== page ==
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Staff Reporter 

Boxing needs more stars, free events and fewer weight classes

Crunch Time


Rather than brave the bars on Saturday, I decided to visit my old roommates and watch UFC 171. During the event, one of the new acquaintances I had just met said she loves the UFC, but “can’t stand boxing.”

I remember having similar conversations with my friend Adam Cronin, a black belt in karate and a fellow UFC fan. He sometimes badgers me about how I am wasting my time watching a sport where “all the guys do is punch each other” and “the belts look funny.”

Although it is not currently the most popular, boxing continues to be a staple in sports.

While MMA grips audiences with its unpredictability and outlandish stars—similar to the way boxing has done in the past—the “Sweet Science” has a richer history.

We recently came off the 50th anniversary of when Cassius Clay, who would later become Muhammad Ali, knocked out Sonny Liston to become the world heavyweight champion.

On the “The Ross Report” podcast, Showtime Championship Boxing commentator Mauro Ranallo said the sport is be due for another rise.

In the last year, the Showtime network has been showing events helmed by major fight promotions. The bout between Floyd Mayweather Jr. and Saul “Canelo” Alvarez drew $150 million in revenue from 2.2 million pay per view buys, according to ESPN.

Although the revenue and viewership point to boxing making a comeback, I think there are some aspects of the sport that keep newer fans—and in some cases older fans—from embracing the sport.

One of my favorite parts of boxing are the different backstories you get when you dig into an athlete’s past. Something that boxing seems to lack now are competitors with whom fans can identify.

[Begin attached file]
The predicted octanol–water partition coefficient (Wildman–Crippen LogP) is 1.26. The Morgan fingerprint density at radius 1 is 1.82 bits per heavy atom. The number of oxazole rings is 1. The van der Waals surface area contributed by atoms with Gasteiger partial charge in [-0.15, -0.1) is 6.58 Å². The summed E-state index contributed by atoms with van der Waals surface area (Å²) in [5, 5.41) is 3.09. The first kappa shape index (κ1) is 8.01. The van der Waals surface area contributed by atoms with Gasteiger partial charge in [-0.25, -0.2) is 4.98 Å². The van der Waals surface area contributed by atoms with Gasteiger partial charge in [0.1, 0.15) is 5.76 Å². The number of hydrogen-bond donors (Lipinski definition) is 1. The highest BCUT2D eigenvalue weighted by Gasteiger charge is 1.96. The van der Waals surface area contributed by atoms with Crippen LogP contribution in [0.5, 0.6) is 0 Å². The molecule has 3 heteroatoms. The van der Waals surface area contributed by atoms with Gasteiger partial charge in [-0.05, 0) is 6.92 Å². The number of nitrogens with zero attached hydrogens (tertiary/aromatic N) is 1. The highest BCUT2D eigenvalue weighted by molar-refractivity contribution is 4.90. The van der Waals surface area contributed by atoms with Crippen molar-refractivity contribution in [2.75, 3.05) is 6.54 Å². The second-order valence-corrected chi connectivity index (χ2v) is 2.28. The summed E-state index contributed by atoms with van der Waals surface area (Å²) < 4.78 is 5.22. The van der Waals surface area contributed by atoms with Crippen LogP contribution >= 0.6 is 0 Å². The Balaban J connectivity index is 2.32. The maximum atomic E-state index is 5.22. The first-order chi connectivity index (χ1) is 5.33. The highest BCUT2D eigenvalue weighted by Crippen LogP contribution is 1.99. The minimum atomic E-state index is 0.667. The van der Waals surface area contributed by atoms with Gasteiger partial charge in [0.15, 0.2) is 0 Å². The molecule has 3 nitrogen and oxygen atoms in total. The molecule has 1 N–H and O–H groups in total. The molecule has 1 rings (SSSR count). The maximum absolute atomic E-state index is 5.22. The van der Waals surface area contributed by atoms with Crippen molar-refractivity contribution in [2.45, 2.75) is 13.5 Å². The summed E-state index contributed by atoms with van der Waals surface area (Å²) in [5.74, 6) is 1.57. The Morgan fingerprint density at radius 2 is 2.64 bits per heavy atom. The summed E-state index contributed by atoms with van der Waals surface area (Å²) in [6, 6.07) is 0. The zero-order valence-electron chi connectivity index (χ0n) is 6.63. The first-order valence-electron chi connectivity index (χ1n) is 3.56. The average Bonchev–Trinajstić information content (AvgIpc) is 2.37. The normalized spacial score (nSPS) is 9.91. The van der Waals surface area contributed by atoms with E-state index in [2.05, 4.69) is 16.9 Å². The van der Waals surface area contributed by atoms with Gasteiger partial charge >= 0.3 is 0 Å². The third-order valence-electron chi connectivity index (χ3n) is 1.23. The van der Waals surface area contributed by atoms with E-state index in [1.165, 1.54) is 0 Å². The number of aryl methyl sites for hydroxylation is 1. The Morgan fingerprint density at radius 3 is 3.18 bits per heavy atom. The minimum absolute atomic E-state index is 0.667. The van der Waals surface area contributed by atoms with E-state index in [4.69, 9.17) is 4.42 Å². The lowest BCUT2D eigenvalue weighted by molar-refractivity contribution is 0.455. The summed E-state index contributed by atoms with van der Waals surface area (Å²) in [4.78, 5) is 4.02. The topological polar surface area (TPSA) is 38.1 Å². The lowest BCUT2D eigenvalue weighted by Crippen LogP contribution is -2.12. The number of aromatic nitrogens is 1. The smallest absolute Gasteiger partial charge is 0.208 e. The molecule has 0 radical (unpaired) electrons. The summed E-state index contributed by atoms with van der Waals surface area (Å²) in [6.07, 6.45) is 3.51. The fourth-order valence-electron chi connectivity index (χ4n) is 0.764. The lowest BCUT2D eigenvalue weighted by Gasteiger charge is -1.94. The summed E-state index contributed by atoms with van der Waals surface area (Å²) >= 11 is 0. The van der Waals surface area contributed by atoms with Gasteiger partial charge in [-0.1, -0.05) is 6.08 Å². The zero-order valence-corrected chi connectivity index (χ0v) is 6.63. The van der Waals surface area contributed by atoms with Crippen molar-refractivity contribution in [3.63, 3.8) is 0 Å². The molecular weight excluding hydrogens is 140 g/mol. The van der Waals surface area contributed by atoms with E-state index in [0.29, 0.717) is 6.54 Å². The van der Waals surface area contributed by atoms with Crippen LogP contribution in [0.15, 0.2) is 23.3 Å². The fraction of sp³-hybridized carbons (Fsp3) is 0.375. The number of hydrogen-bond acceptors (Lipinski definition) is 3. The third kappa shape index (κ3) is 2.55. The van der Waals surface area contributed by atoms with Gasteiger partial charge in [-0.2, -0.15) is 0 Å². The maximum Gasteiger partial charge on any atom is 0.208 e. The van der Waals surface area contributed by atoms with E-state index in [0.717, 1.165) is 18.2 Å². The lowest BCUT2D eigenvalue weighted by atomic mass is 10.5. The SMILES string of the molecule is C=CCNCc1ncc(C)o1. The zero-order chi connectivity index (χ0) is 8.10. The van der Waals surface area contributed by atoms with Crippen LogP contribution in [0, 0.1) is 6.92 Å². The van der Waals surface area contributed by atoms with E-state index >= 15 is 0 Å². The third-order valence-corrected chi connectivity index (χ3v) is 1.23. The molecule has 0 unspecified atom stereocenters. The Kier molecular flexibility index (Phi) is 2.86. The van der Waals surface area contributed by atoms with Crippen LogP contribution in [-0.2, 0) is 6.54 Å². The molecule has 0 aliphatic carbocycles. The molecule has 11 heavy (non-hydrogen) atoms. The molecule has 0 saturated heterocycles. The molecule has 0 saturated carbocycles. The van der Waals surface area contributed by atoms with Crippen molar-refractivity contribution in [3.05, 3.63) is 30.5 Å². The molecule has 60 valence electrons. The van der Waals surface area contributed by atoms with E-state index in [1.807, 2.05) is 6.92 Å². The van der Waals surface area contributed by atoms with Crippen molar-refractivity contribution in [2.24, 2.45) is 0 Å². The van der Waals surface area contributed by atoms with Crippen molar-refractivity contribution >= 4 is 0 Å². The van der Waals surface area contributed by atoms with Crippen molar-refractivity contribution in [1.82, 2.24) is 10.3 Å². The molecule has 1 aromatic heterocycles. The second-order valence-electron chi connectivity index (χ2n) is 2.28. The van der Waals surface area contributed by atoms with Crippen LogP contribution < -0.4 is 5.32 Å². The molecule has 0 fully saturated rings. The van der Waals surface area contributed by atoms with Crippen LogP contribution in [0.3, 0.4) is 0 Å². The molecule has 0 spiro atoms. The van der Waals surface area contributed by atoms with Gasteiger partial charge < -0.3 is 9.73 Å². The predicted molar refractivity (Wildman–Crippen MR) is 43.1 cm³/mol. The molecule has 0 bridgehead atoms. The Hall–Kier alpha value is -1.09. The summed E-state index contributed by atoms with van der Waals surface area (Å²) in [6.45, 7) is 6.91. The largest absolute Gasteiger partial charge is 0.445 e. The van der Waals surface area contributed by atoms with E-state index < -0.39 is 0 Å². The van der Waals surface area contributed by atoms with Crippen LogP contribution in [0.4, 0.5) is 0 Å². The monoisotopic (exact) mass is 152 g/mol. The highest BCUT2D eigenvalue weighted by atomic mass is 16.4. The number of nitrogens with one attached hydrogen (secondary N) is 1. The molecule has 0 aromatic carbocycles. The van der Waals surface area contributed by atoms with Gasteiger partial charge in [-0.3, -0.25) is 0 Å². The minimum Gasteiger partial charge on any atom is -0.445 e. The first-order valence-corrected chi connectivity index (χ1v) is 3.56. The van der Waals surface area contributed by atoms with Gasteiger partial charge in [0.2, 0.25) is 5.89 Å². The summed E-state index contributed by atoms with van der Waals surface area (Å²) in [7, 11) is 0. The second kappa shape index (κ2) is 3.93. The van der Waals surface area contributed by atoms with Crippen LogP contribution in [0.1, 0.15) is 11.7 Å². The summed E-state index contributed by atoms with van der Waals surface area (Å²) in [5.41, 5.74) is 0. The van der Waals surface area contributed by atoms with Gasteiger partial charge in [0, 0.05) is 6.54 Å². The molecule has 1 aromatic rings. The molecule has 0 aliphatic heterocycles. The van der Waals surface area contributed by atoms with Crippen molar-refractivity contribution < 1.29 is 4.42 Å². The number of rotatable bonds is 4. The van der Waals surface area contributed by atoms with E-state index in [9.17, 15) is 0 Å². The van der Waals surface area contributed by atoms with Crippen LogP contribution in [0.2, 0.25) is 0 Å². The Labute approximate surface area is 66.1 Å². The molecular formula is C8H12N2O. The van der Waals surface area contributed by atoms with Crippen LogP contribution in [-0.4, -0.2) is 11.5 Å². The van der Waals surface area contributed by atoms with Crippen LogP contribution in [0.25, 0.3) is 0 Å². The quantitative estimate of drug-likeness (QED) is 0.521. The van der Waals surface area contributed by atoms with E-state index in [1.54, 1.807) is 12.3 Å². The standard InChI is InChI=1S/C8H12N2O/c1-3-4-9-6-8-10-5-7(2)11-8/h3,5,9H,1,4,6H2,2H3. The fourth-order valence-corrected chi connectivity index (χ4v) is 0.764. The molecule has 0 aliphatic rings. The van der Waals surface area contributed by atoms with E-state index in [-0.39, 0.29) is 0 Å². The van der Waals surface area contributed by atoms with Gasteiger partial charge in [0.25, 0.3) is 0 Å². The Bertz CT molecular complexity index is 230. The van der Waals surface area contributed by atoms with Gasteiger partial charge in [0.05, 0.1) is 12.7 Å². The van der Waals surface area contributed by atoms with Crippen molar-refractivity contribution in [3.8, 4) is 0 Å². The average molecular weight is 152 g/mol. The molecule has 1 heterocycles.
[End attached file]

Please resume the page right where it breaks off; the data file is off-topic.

Boxing has certainly had stars that captivated audiences over the years. Jack Dempsey, James Braddock, Rocky Marciano, Mike Tyson, Sugar Ray Leonard and Oscar de la Hoya to name a few.

At the top of the list is Mayweather, who has become—much to the dismay of fans—the face of boxing. Other competitors like Bernard Hopkins, Manny Pacquiao and Alvarez have helped bring fans back to the ring, but Mayweather reigns supreme though his “flashy” persona and habits outside of the ring tend to turn fans away.

But for every one or two stars, there are hundreds of prospects in the shadows who are waiting for their time to shine. If more fighters are willing to promote themselves on the same level, they could reach new audiences and build themselves.

One element of boxing that confuses fans are the abundance of weight classes and championship titles. I am a fan of having multiple championships because they bring some importance to a match. However, I would be in favor of getting rid of some of the weight classes, specifically the “junior” and “super” divisions.

A third aspect of boxing that could benefit from change is how fight cards are presented to audiences.

Years ago shows like the USA Network’s “Tuesday Night Fights” featured free cards on television. Nowadays, with the exception of ESPN 2’s “Friday Night Fights” and the occasional reality show, boxing events are generally featured on pay per view.

Although life-long fans are willing to shell out $70 for an event, those that have a casual interest in the sport may be turned off at the idea of spending that much money on a card that features two fighters with whom they may be unfamiliar.

Networks or even cable channels should take a chance and show weekly or bi-weekly events to draw in new fans. These cards help boxers—especially prospects who are coming up the ranks—get more experience and exposure.

Broadcasting events on television may drain money from the pockets of some promoters and higher-paid athletes, but the sport maybe be getting new fans who will stick with the sport for many years to come.

Al Stover can be reached at


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